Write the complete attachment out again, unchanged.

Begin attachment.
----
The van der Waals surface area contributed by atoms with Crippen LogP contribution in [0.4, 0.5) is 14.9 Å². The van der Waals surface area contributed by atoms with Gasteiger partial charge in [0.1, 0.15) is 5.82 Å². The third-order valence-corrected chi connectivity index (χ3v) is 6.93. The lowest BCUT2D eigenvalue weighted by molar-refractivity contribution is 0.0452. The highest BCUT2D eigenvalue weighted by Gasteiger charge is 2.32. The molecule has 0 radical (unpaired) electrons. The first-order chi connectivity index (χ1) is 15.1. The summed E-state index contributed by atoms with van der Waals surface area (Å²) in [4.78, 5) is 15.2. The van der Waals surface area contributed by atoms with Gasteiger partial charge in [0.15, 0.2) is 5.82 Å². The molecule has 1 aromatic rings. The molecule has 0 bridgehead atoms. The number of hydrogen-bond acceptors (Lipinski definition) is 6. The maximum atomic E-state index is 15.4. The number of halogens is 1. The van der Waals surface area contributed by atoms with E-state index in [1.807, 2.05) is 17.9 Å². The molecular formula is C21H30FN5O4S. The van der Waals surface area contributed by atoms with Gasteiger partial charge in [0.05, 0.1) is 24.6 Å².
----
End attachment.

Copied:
The van der Waals surface area contributed by atoms with Crippen LogP contribution in [0.4, 0.5) is 14.9 Å². The van der Waals surface area contributed by atoms with Gasteiger partial charge in [0.1, 0.15) is 5.82 Å². The third-order valence-corrected chi connectivity index (χ3v) is 6.93. The lowest BCUT2D eigenvalue weighted by molar-refractivity contribution is 0.0452. The highest BCUT2D eigenvalue weighted by Gasteiger charge is 2.32. The molecule has 0 radical (unpaired) electrons. The first-order chi connectivity index (χ1) is 15.1. The summed E-state index contributed by atoms with van der Waals surface area (Å²) in [4.78, 5) is 15.2. The van der Waals surface area contributed by atoms with Gasteiger partial charge in [0.15, 0.2) is 5.82 Å². The molecule has 1 aromatic rings. The molecule has 0 bridgehead atoms. The number of hydrogen-bond acceptors (Lipinski definition) is 6. The maximum atomic E-state index is 15.4. The number of halogens is 1. The van der Waals surface area contributed by atoms with E-state index in [1.807, 2.05) is 17.9 Å². The molecular formula is C21H30FN5O4S. The van der Waals surface area contributed by atoms with Gasteiger partial charge in [0.05, 0.1) is 24.6 Å².